Politically Direct Summer 2009: Fighting for the Future of Mail
July 28, 2009 — Since the inception of our nation, individuals and businesses have relied on the United States Postal Service as an affordable and stable means of communication for conducting business, corresponding with friends and family, paying bills, and receiving payments.
The Postal Service is part of the genetic structure of our nation, as evidenced in the appointment of our first Postmaster General, Benjamin Franklin, by the Continental Congress in 1775, and the establishment of the National Postal Museum within the Smithsonian Institute since 1990.
As citizens we are fairly tempted to take the USPS for granted and to forget what an important role it plays in the economic and social lives of every residence of this nation.
Many have assumed that, as a government agency, the Postal Service must be immune to the ups and downs of the economy. Unfortunately, that is not the case. The USPS relies on earned revenue rather than taxpayer support, and is therefore vulnerable to financial instability and its effects on business.
Undoubtedly, 2009 has seen exceptional economic difficulties across all segments of the US economy as more companies and organizations find themselves in financial distress, and families all around the United States feel the strain of a faltering economy. We should not then be surprised that the USPS is facing the same financial difficulties as other beleaguered organizations.
With the increased use and continual advancement of digital channels for communication, traditional mail volumes and budgets for advertising have decreased. The Postal Service has seen its volume drop from an all-time high of 212 billion pieces just a few years ago, to a projected 185 billion pieces this year.
Despite aggressive cost-containment efforts, in its most recent report, the Postal Service posted a $1.9 billion loss for the second quarter of 2009, bringing the loss to $2.3 billion at the halfway point through its fiscal year. Total mailings for the second quarter have dropped by 7.5 billion pieces, or 14.7 percent, compared with the same quarter a year ago.
These losses, which are projected to approach $6 billion for the 2009 fiscal year, have outpaced even the most dire estimates.
While the Postal Service has utilized loans from the Federal Financing Bank to temporarily adjust for budgetary shortfalls, this year’s rapidly decreasing volume, combined with prior debt, has the Postal Service edging closer to its $15 billion statutory credit limit.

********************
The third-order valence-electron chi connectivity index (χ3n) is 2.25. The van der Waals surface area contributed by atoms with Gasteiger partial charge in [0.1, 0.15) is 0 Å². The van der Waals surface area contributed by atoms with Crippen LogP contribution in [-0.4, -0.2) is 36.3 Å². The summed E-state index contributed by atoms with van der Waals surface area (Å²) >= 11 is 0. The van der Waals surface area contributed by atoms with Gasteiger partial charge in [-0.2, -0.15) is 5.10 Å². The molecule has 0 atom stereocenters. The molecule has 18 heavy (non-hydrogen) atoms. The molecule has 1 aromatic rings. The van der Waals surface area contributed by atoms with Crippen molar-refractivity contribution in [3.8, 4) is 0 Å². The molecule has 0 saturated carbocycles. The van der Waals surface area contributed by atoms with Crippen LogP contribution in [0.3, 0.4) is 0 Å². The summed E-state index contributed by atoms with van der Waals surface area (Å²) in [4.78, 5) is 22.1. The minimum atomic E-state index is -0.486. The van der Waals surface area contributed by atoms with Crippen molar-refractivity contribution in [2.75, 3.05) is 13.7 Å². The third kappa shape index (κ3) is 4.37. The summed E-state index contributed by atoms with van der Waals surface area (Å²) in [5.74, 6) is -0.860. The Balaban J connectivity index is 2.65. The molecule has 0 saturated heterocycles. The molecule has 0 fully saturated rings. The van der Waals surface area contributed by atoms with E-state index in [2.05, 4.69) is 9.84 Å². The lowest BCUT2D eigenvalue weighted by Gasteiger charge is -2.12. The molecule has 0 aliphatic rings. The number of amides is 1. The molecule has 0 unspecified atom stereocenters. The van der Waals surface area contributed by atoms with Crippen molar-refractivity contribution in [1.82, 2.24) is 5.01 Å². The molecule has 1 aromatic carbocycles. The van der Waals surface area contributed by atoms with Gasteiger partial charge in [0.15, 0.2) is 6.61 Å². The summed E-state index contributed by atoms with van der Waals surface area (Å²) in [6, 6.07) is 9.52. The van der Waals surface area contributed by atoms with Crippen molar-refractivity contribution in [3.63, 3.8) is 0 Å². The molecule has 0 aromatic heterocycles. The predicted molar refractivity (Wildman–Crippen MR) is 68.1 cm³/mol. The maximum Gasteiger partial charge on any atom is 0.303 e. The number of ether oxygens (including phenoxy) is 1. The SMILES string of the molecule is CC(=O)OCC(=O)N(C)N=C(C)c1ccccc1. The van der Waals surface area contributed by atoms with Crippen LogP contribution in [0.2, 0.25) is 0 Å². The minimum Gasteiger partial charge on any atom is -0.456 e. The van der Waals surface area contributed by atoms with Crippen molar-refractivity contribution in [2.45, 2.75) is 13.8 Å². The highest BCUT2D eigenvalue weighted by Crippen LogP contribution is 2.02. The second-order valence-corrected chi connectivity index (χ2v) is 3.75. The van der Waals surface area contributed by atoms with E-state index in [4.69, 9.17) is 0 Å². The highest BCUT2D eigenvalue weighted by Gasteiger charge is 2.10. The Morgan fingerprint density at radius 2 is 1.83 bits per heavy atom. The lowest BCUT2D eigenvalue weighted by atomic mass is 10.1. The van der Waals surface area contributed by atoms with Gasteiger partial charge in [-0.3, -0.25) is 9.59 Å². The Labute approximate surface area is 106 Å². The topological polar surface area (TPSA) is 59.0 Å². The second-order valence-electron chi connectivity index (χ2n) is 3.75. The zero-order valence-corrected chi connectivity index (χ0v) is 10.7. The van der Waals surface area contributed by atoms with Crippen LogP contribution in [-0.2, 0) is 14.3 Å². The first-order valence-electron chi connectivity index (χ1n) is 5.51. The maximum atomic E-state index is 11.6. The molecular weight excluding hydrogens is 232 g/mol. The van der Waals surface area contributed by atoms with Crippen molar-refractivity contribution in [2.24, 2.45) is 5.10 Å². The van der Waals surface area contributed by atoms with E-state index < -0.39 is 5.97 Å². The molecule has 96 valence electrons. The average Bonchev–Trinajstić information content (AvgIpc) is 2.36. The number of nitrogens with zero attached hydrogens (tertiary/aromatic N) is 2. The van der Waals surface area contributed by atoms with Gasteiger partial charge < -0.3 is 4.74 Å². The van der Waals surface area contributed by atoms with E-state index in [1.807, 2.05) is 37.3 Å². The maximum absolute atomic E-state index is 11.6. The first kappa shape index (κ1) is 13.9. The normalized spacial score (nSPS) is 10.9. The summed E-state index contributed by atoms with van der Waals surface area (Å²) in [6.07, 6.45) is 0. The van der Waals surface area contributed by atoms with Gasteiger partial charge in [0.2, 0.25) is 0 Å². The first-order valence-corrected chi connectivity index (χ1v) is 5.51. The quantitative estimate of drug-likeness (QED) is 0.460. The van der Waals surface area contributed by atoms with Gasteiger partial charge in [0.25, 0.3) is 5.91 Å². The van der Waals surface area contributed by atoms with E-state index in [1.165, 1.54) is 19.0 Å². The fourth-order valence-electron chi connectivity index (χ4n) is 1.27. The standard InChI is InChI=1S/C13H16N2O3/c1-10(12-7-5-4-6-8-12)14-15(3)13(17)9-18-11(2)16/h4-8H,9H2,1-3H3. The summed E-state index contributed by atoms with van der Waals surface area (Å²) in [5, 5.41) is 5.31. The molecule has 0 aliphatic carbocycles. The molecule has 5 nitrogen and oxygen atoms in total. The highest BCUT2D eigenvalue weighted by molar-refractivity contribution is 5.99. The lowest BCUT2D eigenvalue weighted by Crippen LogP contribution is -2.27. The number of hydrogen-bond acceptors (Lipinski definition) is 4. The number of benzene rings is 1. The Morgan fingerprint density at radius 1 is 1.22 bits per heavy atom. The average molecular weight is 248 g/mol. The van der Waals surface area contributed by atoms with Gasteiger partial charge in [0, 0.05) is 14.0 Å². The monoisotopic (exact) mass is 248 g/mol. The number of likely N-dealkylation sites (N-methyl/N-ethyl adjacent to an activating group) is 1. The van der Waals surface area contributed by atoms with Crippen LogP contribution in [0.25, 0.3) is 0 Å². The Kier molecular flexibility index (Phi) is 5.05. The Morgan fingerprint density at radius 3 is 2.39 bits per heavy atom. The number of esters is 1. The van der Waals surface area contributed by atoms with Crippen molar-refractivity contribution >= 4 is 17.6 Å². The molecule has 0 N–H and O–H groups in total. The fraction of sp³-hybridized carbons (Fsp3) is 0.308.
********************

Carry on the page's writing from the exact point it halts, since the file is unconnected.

Recognizing that stop-gap measures will not make up for an ever-declining mail volume, the Postal Service is looking at all available options to continue providing their services, while reducing operating overhead expenses and creating a more efficient and streamlined operation. To accomplish this formidable task, the Postal Service has been exploring all options for financial relief, including special pricing to take advantage of additional capacity during slower months, and even the possible elimination of a day of delivery service.
THE USPS SUMMER SALE
With the enactment in 2006 of the Postal Accountability and Enhancement Act (PAEA), the Postal Service was given the added ability to operate as a business, including the flexibility to propose special pricing events, which requires the approval of the Postal Regulatory Commission (PRC).
USPS Summer Sale Details
- The sale will run from July 1, 2009 through September 30, 2009.
- Mailers who mailed over 1 million Standard letters and/or flats from October 1, 2007 through March 31, 2008 are eligible to participate in the sale (about 3,250 mailers accounting for 75 percent of Standard Mail volume).
- Mailers will receive a rebate of 30 percent on any mail volume in that period which is over the past threshold.
- Mailers’ rebates will be adjusted if their October 2009 volume is less than their October 2008 mail volume, adjusted to their mailing trend.
Showing great creativity and ingenuity, the Postal Service exercised this new flexibility by introducing the Standard Mail Volume Incentive Pricing Program or “Summer Sale.” Taking advantage of the fact that summer months typically see lower volumes of mail moving through the Postal system, the Summer Sale offers rebates to mailers as an incentive to enter additional mailpieces into the system at a volume above the mailers’ prior-year threshold level. This plan creates the opportunity for reduced costs to mailers, while increasing volume—all with very little increase in cost to the Postal Service.